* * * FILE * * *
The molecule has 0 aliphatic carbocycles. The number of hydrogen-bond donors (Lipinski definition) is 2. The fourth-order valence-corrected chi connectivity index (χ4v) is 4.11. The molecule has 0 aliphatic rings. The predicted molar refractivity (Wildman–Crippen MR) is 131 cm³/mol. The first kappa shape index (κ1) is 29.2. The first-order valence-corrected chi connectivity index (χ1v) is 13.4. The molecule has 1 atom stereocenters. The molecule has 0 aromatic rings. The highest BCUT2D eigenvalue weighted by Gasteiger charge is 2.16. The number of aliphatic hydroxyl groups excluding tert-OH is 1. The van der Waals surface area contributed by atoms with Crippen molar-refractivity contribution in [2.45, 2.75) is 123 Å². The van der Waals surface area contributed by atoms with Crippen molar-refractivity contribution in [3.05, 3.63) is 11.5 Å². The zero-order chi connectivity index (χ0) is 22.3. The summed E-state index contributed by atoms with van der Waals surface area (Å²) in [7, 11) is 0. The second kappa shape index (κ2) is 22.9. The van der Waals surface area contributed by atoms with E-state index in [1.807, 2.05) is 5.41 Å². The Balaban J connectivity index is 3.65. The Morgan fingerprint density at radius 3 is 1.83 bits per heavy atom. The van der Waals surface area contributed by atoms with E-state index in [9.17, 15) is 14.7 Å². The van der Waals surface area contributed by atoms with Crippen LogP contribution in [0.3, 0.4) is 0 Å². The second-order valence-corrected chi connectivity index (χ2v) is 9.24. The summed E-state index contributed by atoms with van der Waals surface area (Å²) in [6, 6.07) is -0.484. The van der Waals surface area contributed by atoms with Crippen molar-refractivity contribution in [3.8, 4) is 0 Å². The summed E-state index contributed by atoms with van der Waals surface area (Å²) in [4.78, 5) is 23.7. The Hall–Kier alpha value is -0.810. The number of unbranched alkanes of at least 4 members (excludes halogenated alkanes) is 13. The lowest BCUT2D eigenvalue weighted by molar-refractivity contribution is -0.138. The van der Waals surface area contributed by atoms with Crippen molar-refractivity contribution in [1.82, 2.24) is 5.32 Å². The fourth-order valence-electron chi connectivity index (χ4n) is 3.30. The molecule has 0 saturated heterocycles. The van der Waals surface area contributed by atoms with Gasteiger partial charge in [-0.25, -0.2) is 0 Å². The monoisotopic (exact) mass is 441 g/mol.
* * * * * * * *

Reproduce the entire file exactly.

The molecule has 0 aliphatic carbocycles. The number of hydrogen-bond donors (Lipinski definition) is 2. The fourth-order valence-corrected chi connectivity index (χ4v) is 4.11. The molecule has 0 aliphatic rings. The predicted molar refractivity (Wildman–Crippen MR) is 131 cm³/mol. The first kappa shape index (κ1) is 29.2. The first-order valence-corrected chi connectivity index (χ1v) is 13.4. The molecule has 1 atom stereocenters. The molecule has 0 aromatic rings. The highest BCUT2D eigenvalue weighted by Gasteiger charge is 2.16. The number of aliphatic hydroxyl groups excluding tert-OH is 1. The van der Waals surface area contributed by atoms with Crippen molar-refractivity contribution in [2.45, 2.75) is 123 Å². The van der Waals surface area contributed by atoms with Crippen molar-refractivity contribution in [3.05, 3.63) is 11.5 Å². The zero-order chi connectivity index (χ0) is 22.3. The summed E-state index contributed by atoms with van der Waals surface area (Å²) in [7, 11) is 0. The second kappa shape index (κ2) is 22.9. The van der Waals surface area contributed by atoms with E-state index in [1.807, 2.05) is 5.41 Å². The Balaban J connectivity index is 3.65. The Morgan fingerprint density at radius 3 is 1.83 bits per heavy atom. The van der Waals surface area contributed by atoms with E-state index in [9.17, 15) is 14.7 Å². The van der Waals surface area contributed by atoms with Crippen LogP contribution in [0.3, 0.4) is 0 Å². The second-order valence-corrected chi connectivity index (χ2v) is 9.24. The summed E-state index contributed by atoms with van der Waals surface area (Å²) in [6, 6.07) is -0.484. The van der Waals surface area contributed by atoms with Crippen molar-refractivity contribution in [3.8, 4) is 0 Å². The summed E-state index contributed by atoms with van der Waals surface area (Å²) in [4.78, 5) is 23.7. The Hall–Kier alpha value is -0.810. The number of unbranched alkanes of at least 4 members (excludes halogenated alkanes) is 13. The lowest BCUT2D eigenvalue weighted by molar-refractivity contribution is -0.138. The van der Waals surface area contributed by atoms with Crippen molar-refractivity contribution in [1.82, 2.24) is 5.32 Å². The fourth-order valence-electron chi connectivity index (χ4n) is 3.30. The molecule has 0 saturated heterocycles. The van der Waals surface area contributed by atoms with Gasteiger partial charge in [-0.25, -0.2) is 0 Å². The monoisotopic (exact) mass is 441 g/mol.